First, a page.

Emma Hynes was a Population Health Service Fellow from 2011 through 2013 with dual placements at the Wisconsin Division of Public Health and the Wisconsin Alliance for Women’s Health. Prior to the Fellowship, she earned a BS in English Literature from the University of Wisconsin-Madison with certificates in Global Cultures, Women & Gender Studies, European Studies, and Leadership. She continued on to graduate school at UW-Madison where she earned an MPH from the School of Medicine & Public Health, an MPA from the La Follette School of Public Affairs, and a graduate certificate in Consumer Health Advocacy.
Emma has already achieved quite a lot in the first few years of her career including writing and publishing numerous reports and papers, organizing and running 300+ person health policy conferences, writing and receiving grants, coordinating an evidence-based teen educator program, and creating a preconception health website for providers and patients. In the last six months, through her role at the WI Council on Children and Families (WCCF), she has repeatedly been quoted as a health policy expert in Wisconsin newspapers and was recently cited as one of Madison's "biggest brains" and was asked to share her ideas for how to improve health care coverage in 2014. Despite all these accolades, Emma feels that her biggest achievement thus far has been creating jobs that she finds to be meaningful and that allow her to work with people that she admires, respects, and can learn from every day.
Emma currently holds two very different public health roles in Madison. She works part-time as a Health Policy Analyst with the Wisconsin Council on Children and Families (WCCF) assisting with the implementation of the Affordable Care Act in Wisconsin. Emma provides technical assistance and works collaboratively with diverse stakeholders (advocates, government partners, hospitals, providers and others) to ensure that Wisconsin children and families are getting the best possible support, guidance, and coverage available to them. She also works part-time as a Policy Associate and Program Manager with the Wisconsin Alliance for Women’s Health where she runs the Wisconsin Adolescent Health Care Communication Program that helps bridge the communication gap between youth and health care providers. In addition, Emma also teaches youth and adult yoga, which she considers to be her 'clinical practice' of public health.
In addition to Emma’s busy professional life, she also has big plans in her personal life. She will leave in early February 2014 to go to Costa Rica, where her fiancé and she will be getting married surrounded by family and friends. After the wedding, they will travel to Tokyo and then on to Southeast Asia for an extended honeymoon adventure. She hasn’t decided where to end up after her sojourn, but the wonderful public health community in Madison is certainly a compelling argument to move back!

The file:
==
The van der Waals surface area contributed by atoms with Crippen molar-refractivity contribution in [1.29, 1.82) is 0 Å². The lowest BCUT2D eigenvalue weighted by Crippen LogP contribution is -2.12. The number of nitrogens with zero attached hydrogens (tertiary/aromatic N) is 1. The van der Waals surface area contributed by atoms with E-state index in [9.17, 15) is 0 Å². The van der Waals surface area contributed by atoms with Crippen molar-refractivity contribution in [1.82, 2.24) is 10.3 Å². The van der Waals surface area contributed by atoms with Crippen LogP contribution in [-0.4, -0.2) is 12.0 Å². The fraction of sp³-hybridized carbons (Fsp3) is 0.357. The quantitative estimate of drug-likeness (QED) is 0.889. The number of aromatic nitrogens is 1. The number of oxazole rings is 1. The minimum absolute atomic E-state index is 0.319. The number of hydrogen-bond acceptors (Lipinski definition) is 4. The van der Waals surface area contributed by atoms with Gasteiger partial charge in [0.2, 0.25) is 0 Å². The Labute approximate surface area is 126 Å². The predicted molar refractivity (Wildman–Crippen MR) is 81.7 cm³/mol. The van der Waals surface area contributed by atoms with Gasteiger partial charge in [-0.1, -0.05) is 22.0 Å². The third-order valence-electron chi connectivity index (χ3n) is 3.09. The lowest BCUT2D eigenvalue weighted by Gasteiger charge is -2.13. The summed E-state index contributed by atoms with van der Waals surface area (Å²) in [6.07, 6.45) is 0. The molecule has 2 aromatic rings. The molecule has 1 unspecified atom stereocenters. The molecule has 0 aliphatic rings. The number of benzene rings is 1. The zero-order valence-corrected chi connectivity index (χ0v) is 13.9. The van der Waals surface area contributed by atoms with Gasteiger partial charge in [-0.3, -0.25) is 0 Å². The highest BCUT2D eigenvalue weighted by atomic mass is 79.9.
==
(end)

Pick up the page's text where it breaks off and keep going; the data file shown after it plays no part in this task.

Emma has some great advice for current and prospective Fellows: “Don't be shy about what you want to learn and work on. Don't get trapped doing only the things you're already good at. Find a good balance of things you do well and things that you're just trying out to see how they fit. You'll probably never have as good of an opportunity to learn and to fail - which is a great way to learn more about yourself. Also, be sure to take advantage of all of the resources around you as a fellow - the program director and organizers, your preceptors, the power of the university, etc - everyone around you wants to see you succeed and they are always there to give you direction when you need it and to offer a leg up when you need a boost. It's your time, make it meaningful, and don't wait for someone else to do it for you - only you can make it great!”
By far the most valuable thing Emma did as a Fellow was meet people. She went out of her way to introduce herself to everyone she met in her field (and out) and to make the connections needed to help her in the next phase of her career. The second most valuable thing she did as a fellow was diversify her experience, but also find a couple of things to truly become an expert in - both breadth and depth are powerful tools! She suggests both! She knows with certainty that the Fellowship directly led to the development of her public health skills and gave her the opportunity and experience needed to do the work she currently enjoys. Emma has said on more than one occasion that she wouldn't be where she is without having been a Population Health Service Fellow.